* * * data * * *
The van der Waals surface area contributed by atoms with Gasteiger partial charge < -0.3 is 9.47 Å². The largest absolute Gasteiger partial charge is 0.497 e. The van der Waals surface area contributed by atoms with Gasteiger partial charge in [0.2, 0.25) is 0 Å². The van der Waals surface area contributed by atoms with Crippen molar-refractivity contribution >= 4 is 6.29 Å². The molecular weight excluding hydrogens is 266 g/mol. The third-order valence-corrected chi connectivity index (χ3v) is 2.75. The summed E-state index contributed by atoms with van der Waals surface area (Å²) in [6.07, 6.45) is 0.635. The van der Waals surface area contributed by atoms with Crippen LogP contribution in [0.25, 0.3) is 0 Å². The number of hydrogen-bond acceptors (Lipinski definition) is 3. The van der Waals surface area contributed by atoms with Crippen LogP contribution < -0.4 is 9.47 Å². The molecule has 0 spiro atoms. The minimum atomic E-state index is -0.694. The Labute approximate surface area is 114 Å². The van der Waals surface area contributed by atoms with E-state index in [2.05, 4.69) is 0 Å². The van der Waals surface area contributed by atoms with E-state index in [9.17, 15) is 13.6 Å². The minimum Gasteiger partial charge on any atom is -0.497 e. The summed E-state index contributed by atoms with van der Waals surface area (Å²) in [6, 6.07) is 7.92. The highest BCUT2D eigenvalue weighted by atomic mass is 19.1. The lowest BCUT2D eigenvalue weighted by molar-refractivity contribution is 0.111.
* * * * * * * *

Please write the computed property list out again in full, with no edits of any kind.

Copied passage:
The van der Waals surface area contributed by atoms with Gasteiger partial charge < -0.3 is 9.47 Å². The largest absolute Gasteiger partial charge is 0.497 e. The van der Waals surface area contributed by atoms with Gasteiger partial charge in [0.2, 0.25) is 0 Å². The van der Waals surface area contributed by atoms with Crippen molar-refractivity contribution >= 4 is 6.29 Å². The molecular weight excluding hydrogens is 266 g/mol. The third-order valence-corrected chi connectivity index (χ3v) is 2.75. The summed E-state index contributed by atoms with van der Waals surface area (Å²) in [6.07, 6.45) is 0.635. The van der Waals surface area contributed by atoms with Crippen LogP contribution in [0.25, 0.3) is 0 Å². The number of hydrogen-bond acceptors (Lipinski definition) is 3. The van der Waals surface area contributed by atoms with Crippen LogP contribution < -0.4 is 9.47 Å². The molecule has 0 spiro atoms. The minimum atomic E-state index is -0.694. The Labute approximate surface area is 114 Å². The van der Waals surface area contributed by atoms with E-state index in [2.05, 4.69) is 0 Å². The van der Waals surface area contributed by atoms with E-state index in [9.17, 15) is 13.6 Å². The minimum Gasteiger partial charge on any atom is -0.497 e. The summed E-state index contributed by atoms with van der Waals surface area (Å²) in [6, 6.07) is 7.92. The highest BCUT2D eigenvalue weighted by atomic mass is 19.1. The lowest BCUT2D eigenvalue weighted by molar-refractivity contribution is 0.111.